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April 3, 1991

As Data on Antiprogesterone Compounds Grow, Societal and Scientific Aspects Are Scrutinized

JAMA. 1991;265(13):1628-1629. doi:10.1001/jama.1991.03460130018004

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ALTHOUGH some people wish it would just go away, a symposium at the American Association for the Advancement of Science meeting in Washington, DC, has presented new evidence for the argument that RU-486 (mifepristone) is here to stay.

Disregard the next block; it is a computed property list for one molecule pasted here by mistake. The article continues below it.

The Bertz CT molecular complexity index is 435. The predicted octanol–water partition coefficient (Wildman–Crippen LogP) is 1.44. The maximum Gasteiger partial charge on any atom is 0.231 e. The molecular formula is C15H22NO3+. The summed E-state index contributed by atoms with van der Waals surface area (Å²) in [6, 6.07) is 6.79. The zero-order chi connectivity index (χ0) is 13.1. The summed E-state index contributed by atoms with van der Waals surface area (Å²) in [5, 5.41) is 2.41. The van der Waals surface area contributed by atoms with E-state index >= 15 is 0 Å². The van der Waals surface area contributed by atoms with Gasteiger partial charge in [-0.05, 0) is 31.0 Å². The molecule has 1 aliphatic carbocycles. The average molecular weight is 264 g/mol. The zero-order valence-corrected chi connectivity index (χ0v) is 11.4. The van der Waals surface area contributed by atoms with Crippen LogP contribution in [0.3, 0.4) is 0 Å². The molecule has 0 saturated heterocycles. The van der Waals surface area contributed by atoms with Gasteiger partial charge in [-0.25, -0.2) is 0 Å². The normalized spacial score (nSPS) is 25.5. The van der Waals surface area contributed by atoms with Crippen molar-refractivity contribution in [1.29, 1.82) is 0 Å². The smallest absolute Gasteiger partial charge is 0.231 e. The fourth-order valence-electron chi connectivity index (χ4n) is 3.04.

Ever since the first reports were published in the early 1980s of this drug's use in France as a safe and effective abortifacient, researchers have also emphasized the many other potential indications inherent in the entire class of antiprogestational compounds (JAMA. 1989;262:1808-1814 and 1990;264:1026-1027). Now, the results of clinical trials of RU-486 for at least two gynecologic uses—ripening of the cervix at term and expulsion of the fetus after spontaneous intrauterine death during the second or third trimester-are so encouraging that its approval for these purposes appears to be "imminent."

That is the opinion of the symposium chair, Sheldon J. Segal, PhD. He says the French researchers have enough data now to